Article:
We’re Native women on Native land. We don’t tolerate harassment or abuse from anyone, least of all men or settlers. As far as we’re concerned, we’re free ass Native people and we conduct ourselves as such.

We are reminded constantly at these types of “progressive” events that we are not welcome, that we don’t belong. That never changes. But this interaction clearly illustrates that, as Natives, we are considered ‘illegal’ on our own land. What we do, who we are, and our very presence is an offense to the colonizers. The space we claim must always be taken, it is never offered.

And we do claim presence on our own land. We claim the space denied us at the Women’s March in 2018. We claim brown pussies, no pussies, smudging, yelling, laughing, cursing. We claim the roundhouse, which was designed to mimic a Pueblo kiva. We claim the streets, we claim the plaza where our ancestors were executed by conquistadors for resisting Spanish invasion in the 17th century. We claim the hills and the mountains, the land upon which Santa Fe was built. We claim the sacred spring of O’gha Poo’ge (White Shell Water Place) as part of our ancestral homeland.

This is unceded Tewa land.

The Red Nation attended the 2019 Women’s March to bring attention the epidemic of Missing and Murdered Indigenous Women and Girls, or #MMIWG. We also demanded attention be paid to the link between the extractive industries and #MMIWG. This is a connection few of the other invited speakers dared to make. The type of liberal feminism practiced by most of the elite in Santa Fe does not dare to differentiate itself from the liberal democrats who have so recently taken power in New Mexico. Those same democrats who voted to fund and support ICE, those same democrats who support the extractive industries. At its heart, Santa Fe is a white liberal stronghold whose comfort level around Native people extends only as far as the plaza where our relatives sell their art and the museums populated with items stolen by the archaeologist graverobbers of the 19th and 20th centuries.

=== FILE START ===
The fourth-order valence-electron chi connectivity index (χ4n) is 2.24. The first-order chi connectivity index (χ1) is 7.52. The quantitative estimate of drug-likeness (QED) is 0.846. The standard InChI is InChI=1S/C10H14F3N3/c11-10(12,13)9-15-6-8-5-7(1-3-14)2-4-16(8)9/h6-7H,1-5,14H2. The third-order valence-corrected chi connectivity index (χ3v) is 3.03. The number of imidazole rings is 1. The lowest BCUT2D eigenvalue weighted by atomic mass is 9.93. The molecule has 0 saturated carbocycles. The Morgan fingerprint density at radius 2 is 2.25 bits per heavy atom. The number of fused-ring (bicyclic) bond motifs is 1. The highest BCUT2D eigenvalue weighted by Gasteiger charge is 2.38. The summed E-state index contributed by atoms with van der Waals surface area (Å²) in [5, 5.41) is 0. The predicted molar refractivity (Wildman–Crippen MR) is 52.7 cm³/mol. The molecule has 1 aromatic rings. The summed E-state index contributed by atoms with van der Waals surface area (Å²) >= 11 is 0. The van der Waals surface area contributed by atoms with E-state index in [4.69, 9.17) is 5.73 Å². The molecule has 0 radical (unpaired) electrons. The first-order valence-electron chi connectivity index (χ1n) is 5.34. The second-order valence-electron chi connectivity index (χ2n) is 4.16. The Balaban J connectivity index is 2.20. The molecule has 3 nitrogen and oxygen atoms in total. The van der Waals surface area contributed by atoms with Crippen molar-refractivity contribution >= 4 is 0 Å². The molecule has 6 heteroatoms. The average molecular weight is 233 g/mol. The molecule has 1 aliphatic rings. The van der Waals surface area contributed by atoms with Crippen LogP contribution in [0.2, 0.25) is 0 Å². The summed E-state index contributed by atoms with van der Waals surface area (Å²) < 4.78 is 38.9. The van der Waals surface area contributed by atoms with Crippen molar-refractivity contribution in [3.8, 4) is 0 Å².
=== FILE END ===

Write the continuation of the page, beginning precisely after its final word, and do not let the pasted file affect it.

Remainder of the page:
We also marched for our other-than-human relatives who suffer every day from human-caused climate change; we marched for our LGBTQ2+ relatives, who suffer extreme violence at the same rates as Native women; we marched for our southern relatives who are being detained and separated from their families at a border created on stolen land; we marched for our Palestinian relatives who suffer under unimaginable conditions as a result of the U.S. support of the apartheid state of Israel. In short, we marched because we cannot sit still in the face of all of this hate and injustice.

In Santa Fe, our culture is commodified and packaged. We are what we can create for the consumer market; the great engine of tourism that drives the economy of this state. But when we dare to speak up about the fracking on our land, the pollution emanating from LANL, the lack of appropriate education for our children, Native liberation, we become radicals, too hot to handle. Unwelcome on our own lands.

Troublemakers.

The Red Nation is unapologetic. We do not ask for permission to occupy space on our land. We know that brown faces in high places will not protect us. What we want for our people, for our communities, we must create ourselves.